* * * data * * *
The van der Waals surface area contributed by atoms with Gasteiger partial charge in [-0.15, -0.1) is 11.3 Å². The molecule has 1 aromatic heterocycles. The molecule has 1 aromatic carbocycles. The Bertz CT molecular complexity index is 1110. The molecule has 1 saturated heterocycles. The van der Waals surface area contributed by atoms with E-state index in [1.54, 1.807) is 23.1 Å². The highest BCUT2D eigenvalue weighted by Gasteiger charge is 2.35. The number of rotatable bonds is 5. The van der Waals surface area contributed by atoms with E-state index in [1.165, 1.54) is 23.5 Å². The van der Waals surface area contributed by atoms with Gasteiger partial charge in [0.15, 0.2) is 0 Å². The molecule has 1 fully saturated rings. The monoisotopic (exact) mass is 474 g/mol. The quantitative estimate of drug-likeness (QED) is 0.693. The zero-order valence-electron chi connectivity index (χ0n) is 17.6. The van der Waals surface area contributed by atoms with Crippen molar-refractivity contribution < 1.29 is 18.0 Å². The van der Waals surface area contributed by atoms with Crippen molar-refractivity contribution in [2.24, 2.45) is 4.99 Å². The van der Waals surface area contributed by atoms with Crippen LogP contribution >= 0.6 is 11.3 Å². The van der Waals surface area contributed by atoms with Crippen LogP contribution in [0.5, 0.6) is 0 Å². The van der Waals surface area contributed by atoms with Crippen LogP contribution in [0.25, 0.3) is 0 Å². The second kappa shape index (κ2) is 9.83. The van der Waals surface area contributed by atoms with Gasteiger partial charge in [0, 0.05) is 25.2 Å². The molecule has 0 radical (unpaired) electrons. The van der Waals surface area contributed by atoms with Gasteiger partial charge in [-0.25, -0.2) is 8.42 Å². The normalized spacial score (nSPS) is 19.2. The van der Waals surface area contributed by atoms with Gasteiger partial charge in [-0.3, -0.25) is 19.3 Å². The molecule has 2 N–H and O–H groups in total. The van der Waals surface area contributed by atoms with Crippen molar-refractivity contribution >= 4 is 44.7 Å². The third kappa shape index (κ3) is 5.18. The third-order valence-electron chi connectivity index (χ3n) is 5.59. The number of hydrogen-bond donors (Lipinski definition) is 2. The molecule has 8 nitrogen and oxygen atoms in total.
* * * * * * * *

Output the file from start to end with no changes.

The van der Waals surface area contributed by atoms with Gasteiger partial charge in [-0.15, -0.1) is 11.3 Å². The molecule has 1 aromatic heterocycles. The molecule has 1 aromatic carbocycles. The Bertz CT molecular complexity index is 1110. The molecule has 1 saturated heterocycles. The van der Waals surface area contributed by atoms with E-state index in [1.54, 1.807) is 23.1 Å². The highest BCUT2D eigenvalue weighted by Gasteiger charge is 2.35. The number of rotatable bonds is 5. The van der Waals surface area contributed by atoms with E-state index in [1.165, 1.54) is 23.5 Å². The van der Waals surface area contributed by atoms with Gasteiger partial charge in [0.15, 0.2) is 0 Å². The molecule has 1 fully saturated rings. The monoisotopic (exact) mass is 474 g/mol. The quantitative estimate of drug-likeness (QED) is 0.693. The zero-order valence-electron chi connectivity index (χ0n) is 17.6. The van der Waals surface area contributed by atoms with Crippen molar-refractivity contribution < 1.29 is 18.0 Å². The van der Waals surface area contributed by atoms with Crippen molar-refractivity contribution in [2.24, 2.45) is 4.99 Å². The van der Waals surface area contributed by atoms with Crippen LogP contribution >= 0.6 is 11.3 Å². The van der Waals surface area contributed by atoms with Crippen LogP contribution in [0.5, 0.6) is 0 Å². The van der Waals surface area contributed by atoms with Crippen LogP contribution in [0.25, 0.3) is 0 Å². The second kappa shape index (κ2) is 9.83. The van der Waals surface area contributed by atoms with Gasteiger partial charge in [0, 0.05) is 25.2 Å². The molecule has 0 radical (unpaired) electrons. The van der Waals surface area contributed by atoms with Gasteiger partial charge in [-0.25, -0.2) is 8.42 Å². The normalized spacial score (nSPS) is 19.2. The van der Waals surface area contributed by atoms with Gasteiger partial charge in [-0.3, -0.25) is 19.3 Å². The molecule has 2 N–H and O–H groups in total. The van der Waals surface area contributed by atoms with Crippen molar-refractivity contribution >= 4 is 44.7 Å². The third kappa shape index (κ3) is 5.18. The third-order valence-electron chi connectivity index (χ3n) is 5.59. The number of hydrogen-bond donors (Lipinski definition) is 2. The molecule has 8 nitrogen and oxygen atoms in total.